Ex-Google Data Center developer says don't build unless greater than 30 megawatts

DataCenterKnowledge has a post on Simon Tusha's presentation saying bigger is better.

usha: Power Economics Favor Huge Data Centers

June 3rd, 2010 : Rich Miller

There’s a saying in Texas Hold ‘Em poker: “Go big or go home.” When it comes to data center construction, Simon Tusha has a corollary: Build big or partner.

“If you’re not going to be using 30 megawatts, you shouldn’t (build your own data center),” said Tusha, the new Chief Technology Officer of Quality Technology Services(QTS). Tusha knows a little about building big. He was previously part of the data center team at Google, where he negotiated agreements for the company’s huge data center projects. Tusha has managed and developed more than 150 data centers representing more than 1.5 million square feet of space and 500 megawatts of critical power.

Here is the press release from QTS regarding Simon joining.

Atlanta, GA - May 18, 2010 - QTS (Quality Technology Services), one of the nation's largest and fastest-growing providers of data center facilities and managed services, today announced that it has appointed Simon Tusha as its Chief Technology Officer. In the newly created role, Tusha will be responsible for the strategic development of all QTS services and technology deployments within its three and a half million square feet of data centers. His prime focus at QTS will be on the design, development and construction of all data center projects. He is the third key executive to join QTS' ranks this year.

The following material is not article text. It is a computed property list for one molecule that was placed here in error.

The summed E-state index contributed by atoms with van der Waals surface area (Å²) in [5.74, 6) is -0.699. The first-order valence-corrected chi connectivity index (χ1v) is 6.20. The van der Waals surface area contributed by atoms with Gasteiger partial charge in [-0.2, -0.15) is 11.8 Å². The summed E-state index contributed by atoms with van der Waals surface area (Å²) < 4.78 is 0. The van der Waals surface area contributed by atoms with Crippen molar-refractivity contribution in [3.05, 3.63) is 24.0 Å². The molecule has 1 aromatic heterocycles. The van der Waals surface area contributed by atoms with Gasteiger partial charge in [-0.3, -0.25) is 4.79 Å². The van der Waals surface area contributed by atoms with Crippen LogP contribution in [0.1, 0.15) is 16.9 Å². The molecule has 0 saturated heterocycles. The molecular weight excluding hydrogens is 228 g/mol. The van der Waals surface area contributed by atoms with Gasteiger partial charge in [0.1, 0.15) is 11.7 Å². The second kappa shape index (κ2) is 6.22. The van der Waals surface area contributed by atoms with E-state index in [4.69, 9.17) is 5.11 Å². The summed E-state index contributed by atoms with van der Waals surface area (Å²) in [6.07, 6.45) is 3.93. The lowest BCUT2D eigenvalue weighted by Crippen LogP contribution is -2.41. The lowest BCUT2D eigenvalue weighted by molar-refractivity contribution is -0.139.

In his role at Google [NASDAQ:GOOG], Tusha identified an industry need for planning development and global data center strategy. He was the sole global negotiator for data center contracts and was a key developer of Google's data center location strategy

One thing that goes in Google's favor is when they built data centers they filled them up very quickly.

How many of your can fill up 30 megawatts of data center?

There is an answer that fits QTS business model.

The Power of Joint Ventures
Tusha proposed a novel solution: using joint ventures to spread out the cost and achieve more favorable economics. “You should find a partner and do it together,” he said. “A joint venture is a great opportunity for a bunch of companies to get together and build a data center.”

Tusha isn’t without an interest in the potential of this model. QTS recently bought a huge former semiconductor plant near Richmond, Virginia and plans to convert it into one of the world’s largest data center campuses. The property includes 210 acres of land and more than 1.3 million square feet of facilities from the former Qimonda memory chip manufacturing operation. Perhaps most importantly, the campus also has a power capacity of 100 megawatts, providing plenty of space and power to accommodate custom data center opportunities.